Pulling the plug in SBInet

Pulling the Plug

DHS halts funding for failed electronic border surveillance system

Department of Homeland Security Secretary Janet Napolitano has halted funding for the Secure Border Initiative-Net, a system of towers, cameras, radar and sensors initially hailed as "the most comprehensive effort in the nation's history" to assist northern and southern border agents with curtailing illegal immigration.

SBInet was intended to replace other failed border security initiatives—the Integrated Surveillance Intelligence System, a system of remotely monitored day/night surveillance cameras and sensing systems, and the America Shield Initiative, an integrated, national web of border security with centralized command designed to gain greater control of the borders.

Under the contract won by Boeing in 2006, SBInet's goal was to deter, predict and detect illegal immigration along the 6,000-mile borders; identify the entrants; classify threat levels; track movements; and help border officials to effectively and efficiently respond to illegal entries and bring interdictions to a resolution.

DHS hoped to avoid the management problems plagued by the previous initiatives by having SBInet managed by a single private contractor; however, Boeing subcontracted many aspects of the design, development, implementation and maintenance of the program to other companies, including Centech Group, DRS Technologies, Kollsman, L-3 Communications, LGS, Perot Systems, Unisys Global Public Sector, USIS and EOD Technology.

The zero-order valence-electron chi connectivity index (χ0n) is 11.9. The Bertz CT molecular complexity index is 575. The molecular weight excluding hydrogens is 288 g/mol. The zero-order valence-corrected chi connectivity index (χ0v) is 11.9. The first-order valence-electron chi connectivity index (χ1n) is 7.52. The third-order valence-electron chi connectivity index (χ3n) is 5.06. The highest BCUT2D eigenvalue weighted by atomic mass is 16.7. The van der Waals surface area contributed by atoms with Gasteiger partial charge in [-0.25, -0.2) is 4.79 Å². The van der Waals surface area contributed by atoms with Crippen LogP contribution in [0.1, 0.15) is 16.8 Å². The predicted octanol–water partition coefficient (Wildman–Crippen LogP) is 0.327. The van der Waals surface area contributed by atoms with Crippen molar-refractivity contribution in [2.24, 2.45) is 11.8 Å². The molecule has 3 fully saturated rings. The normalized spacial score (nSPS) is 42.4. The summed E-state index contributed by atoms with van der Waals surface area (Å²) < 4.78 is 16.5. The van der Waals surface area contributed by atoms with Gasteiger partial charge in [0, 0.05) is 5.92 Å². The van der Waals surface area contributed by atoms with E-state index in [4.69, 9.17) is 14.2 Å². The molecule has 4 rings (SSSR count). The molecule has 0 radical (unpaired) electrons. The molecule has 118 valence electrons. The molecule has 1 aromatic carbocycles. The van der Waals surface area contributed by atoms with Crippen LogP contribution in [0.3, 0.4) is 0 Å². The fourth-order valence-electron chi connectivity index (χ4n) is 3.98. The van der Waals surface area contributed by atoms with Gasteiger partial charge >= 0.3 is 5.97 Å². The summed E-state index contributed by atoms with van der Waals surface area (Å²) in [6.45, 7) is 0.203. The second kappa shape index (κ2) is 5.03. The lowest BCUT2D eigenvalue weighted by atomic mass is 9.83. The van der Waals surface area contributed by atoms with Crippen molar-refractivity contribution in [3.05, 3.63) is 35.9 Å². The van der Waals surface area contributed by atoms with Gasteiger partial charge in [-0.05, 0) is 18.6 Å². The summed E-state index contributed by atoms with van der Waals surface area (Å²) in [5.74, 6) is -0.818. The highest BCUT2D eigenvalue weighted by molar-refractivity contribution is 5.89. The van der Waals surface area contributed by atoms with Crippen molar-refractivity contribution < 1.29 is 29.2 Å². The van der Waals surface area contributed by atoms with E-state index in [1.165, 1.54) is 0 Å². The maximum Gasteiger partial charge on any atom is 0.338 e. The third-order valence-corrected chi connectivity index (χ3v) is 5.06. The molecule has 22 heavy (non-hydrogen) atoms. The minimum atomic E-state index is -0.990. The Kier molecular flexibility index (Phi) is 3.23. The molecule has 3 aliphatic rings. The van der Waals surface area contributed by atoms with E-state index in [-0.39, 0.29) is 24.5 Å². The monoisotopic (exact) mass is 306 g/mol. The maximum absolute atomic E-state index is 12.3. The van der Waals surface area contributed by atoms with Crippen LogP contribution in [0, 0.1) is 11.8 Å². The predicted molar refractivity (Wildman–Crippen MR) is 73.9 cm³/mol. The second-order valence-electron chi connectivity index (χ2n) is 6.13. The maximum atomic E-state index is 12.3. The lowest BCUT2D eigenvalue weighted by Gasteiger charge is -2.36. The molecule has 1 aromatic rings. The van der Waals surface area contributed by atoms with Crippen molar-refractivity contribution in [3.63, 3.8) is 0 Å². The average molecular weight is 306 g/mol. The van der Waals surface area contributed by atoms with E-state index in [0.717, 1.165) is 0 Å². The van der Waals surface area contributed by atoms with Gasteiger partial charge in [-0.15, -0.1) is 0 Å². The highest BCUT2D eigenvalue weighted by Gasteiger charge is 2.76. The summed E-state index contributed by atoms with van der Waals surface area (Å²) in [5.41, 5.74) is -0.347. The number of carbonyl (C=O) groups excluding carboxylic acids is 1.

A False Start

The first phase of the project—a 28-mile section at the Arizona-Mexico border estimated at $67 million— was supposed to be operational by June 2007, but was delayed until December 2007. The system was officially accepted by DHS in February 2008. That same month, the Government Accountability Office reported that the system suffered from slow radar transmissions, faulty analytics resulting in false alarms from rain and other weather patterns, and poor camera resolutions.

The Unfulfilled Goal

The completed initiative, estimated to cost between $2 and $8 billion, called for 1,800 towers to be set up along the borders, which would have included radar, long-range cameras, broadband wireless access points, thermal imaging capabilities and motion detectors. The data would have fed into a command center and appeared on a geospatial map for real-time monitoring, allowing personnel to view an entry, assess the threat remotely and dispatch border patrol agents as needed. Border patrol agents also would have carried PDAs with GPS capabilities and fingerprint identification technology, to allow the command center to track their location and identify an individual at the interdiction site. The PDAs also would have had the ability to view and control tower cameras. In addition, border patrol cars would have been equipped with laptops to provide agents with necessary information prior to approaching a threat.